A Woman With Polycystic Ovary Syndrome Learns to Love Her Body Hair
Today we want to tell you about Leah Jorgensen who had been shaving her entire body for a long time. She suffers from Polycystic Ovary Syndrome (PCOS) that affects a woman’s hormone levels. Women with PCOS produce higher amounts of male hormones. Among other issues, this imbalance causes intense hair growth on the face and body.
We at Bright Side are inspired by this story and its important conclusion: don’t let anyone else’s standards define your beauty.
As a child I was bullied and called a man.
Leah Jorgensen’s body started to change when she was a teenager because of a hormonal disorder. From then on she was often terrified by people staring and had to wear clothes that would hide her “shame and embarrassment.” Her legs, arms, chest, back, stomach, shoulders, and face are covered with thick dark hair.
My daily goal for a long time was to just get through the day without anyone noticing how hairy I was.
Leah admits, “Because I have so much of it, it was very difficult to hide. I developed a terrible case of anxiety and it really took a toll on my mental health.”
She had a strategy — shave or hide — but it was exhausting trying to follow it. She spent many hours either trying to remove the hair or covering herself up in hoodies and drowning in sweat. She was convinced that nothing, except a miserable and lonely life, was waiting for her considering the fact that even her doctor was startled when they met.
In late 2015, Leah was hit by a car and forced to go to the hospital in an ambulance. To save her life, paramedics started to cut her clothes away. She was terrified by the idea that she would see the fear or disgust in their eyes too. But to her amazement, their reaction was different, “I realized no one cared what I looked like...”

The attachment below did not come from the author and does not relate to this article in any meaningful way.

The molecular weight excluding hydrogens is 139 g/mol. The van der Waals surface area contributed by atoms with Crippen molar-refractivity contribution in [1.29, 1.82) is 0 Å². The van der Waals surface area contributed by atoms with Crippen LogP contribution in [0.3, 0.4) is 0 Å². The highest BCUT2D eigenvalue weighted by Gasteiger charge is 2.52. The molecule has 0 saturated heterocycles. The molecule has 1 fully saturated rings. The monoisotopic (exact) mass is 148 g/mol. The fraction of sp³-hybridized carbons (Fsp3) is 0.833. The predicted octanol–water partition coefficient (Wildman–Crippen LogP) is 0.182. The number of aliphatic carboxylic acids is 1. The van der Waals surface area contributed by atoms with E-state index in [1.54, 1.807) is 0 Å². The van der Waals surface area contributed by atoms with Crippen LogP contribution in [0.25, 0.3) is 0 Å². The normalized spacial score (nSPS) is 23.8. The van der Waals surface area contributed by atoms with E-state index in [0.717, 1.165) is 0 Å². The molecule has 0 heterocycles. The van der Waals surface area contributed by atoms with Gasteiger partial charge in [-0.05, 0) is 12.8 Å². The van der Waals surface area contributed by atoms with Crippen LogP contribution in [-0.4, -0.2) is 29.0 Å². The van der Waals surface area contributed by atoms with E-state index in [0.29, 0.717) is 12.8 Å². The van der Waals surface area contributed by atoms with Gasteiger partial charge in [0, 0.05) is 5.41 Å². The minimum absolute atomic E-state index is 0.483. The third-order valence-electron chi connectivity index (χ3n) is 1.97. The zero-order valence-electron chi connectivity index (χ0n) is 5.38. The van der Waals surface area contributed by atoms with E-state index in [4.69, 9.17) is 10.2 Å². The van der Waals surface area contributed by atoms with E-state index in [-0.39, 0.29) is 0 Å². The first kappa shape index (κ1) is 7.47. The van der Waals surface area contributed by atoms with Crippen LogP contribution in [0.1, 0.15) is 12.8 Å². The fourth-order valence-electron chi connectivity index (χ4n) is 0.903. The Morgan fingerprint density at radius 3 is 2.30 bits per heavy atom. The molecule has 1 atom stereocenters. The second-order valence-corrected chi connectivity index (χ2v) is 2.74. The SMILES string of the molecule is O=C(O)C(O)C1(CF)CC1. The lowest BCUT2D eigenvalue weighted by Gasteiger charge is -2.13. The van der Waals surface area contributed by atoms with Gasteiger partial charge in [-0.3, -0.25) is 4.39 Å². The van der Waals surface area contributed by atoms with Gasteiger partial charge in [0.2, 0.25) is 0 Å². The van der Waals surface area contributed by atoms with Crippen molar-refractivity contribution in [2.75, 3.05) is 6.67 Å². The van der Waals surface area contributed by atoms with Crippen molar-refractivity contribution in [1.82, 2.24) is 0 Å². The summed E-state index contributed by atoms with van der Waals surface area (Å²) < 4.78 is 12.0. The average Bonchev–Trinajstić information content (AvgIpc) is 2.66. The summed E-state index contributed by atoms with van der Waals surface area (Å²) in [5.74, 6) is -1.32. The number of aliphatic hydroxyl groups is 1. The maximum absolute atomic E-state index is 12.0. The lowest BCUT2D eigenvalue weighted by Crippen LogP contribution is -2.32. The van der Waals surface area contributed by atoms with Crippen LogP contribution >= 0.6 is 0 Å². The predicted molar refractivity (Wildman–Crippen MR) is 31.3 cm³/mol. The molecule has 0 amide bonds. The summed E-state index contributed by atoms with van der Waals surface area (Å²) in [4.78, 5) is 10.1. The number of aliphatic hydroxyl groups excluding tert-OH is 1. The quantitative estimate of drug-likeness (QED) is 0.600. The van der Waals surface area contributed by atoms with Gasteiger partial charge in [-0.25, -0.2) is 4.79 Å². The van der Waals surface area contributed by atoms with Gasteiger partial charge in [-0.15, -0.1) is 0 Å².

She underwent surgery and therapy in the hospital and came out of it with a new attitude toward her problems and life: all these negative emotions she felt were not about her hair, they were about other people’s perceptions.
I don’t want to run from it anymore.
Acceptance was the first (and hardest) step on the way to change. Do you want to see what happened with Leah when she successfully went through it? Here is a short list:
- she ditched her razor;
- she stopped wearing long clothing for the sake of hiding;
- she bravely wore a bikini for the first time;
- she quit her job in insurance and returned to college;
- she got a new job and works with autistic children;
- she started to date a man who loved her (and her differences);
- she created an Instagram account and inspires other people.
Remember — you are not alone.
Leah wants to be heard, “I hope that sharing my story will give others courage.” All people are unique, and that’s OK.
Do you find this story inspiring and powerful? Share it with people who need to be inspired by her courage and leave your comments below.